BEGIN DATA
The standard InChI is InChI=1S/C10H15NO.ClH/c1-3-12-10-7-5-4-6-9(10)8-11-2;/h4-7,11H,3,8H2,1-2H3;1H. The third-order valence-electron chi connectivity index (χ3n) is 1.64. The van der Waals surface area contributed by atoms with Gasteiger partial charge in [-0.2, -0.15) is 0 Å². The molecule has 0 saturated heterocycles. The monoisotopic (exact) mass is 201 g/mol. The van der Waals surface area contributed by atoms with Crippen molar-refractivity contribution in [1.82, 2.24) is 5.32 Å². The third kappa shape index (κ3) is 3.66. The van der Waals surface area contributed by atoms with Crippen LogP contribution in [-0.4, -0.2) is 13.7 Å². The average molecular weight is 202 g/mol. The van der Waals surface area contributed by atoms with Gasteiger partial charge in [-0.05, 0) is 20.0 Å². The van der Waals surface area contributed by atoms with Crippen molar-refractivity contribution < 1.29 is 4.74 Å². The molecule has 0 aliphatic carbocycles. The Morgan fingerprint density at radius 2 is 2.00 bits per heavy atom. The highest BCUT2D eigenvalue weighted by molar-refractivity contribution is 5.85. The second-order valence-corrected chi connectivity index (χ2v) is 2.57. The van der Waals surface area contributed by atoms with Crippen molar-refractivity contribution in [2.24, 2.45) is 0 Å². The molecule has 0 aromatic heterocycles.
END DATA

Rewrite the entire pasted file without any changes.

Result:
The standard InChI is InChI=1S/C10H15NO.ClH/c1-3-12-10-7-5-4-6-9(10)8-11-2;/h4-7,11H,3,8H2,1-2H3;1H. The third-order valence-electron chi connectivity index (χ3n) is 1.64. The van der Waals surface area contributed by atoms with Gasteiger partial charge in [-0.2, -0.15) is 0 Å². The molecule has 0 saturated heterocycles. The monoisotopic (exact) mass is 201 g/mol. The van der Waals surface area contributed by atoms with Crippen molar-refractivity contribution in [1.82, 2.24) is 5.32 Å². The third kappa shape index (κ3) is 3.66. The van der Waals surface area contributed by atoms with Crippen LogP contribution in [-0.4, -0.2) is 13.7 Å². The average molecular weight is 202 g/mol. The van der Waals surface area contributed by atoms with Gasteiger partial charge in [-0.05, 0) is 20.0 Å². The van der Waals surface area contributed by atoms with Crippen molar-refractivity contribution < 1.29 is 4.74 Å². The molecule has 0 aliphatic carbocycles. The Morgan fingerprint density at radius 2 is 2.00 bits per heavy atom. The highest BCUT2D eigenvalue weighted by molar-refractivity contribution is 5.85. The second-order valence-corrected chi connectivity index (χ2v) is 2.57. The van der Waals surface area contributed by atoms with Crippen molar-refractivity contribution in [2.24, 2.45) is 0 Å². The molecule has 0 aromatic heterocycles.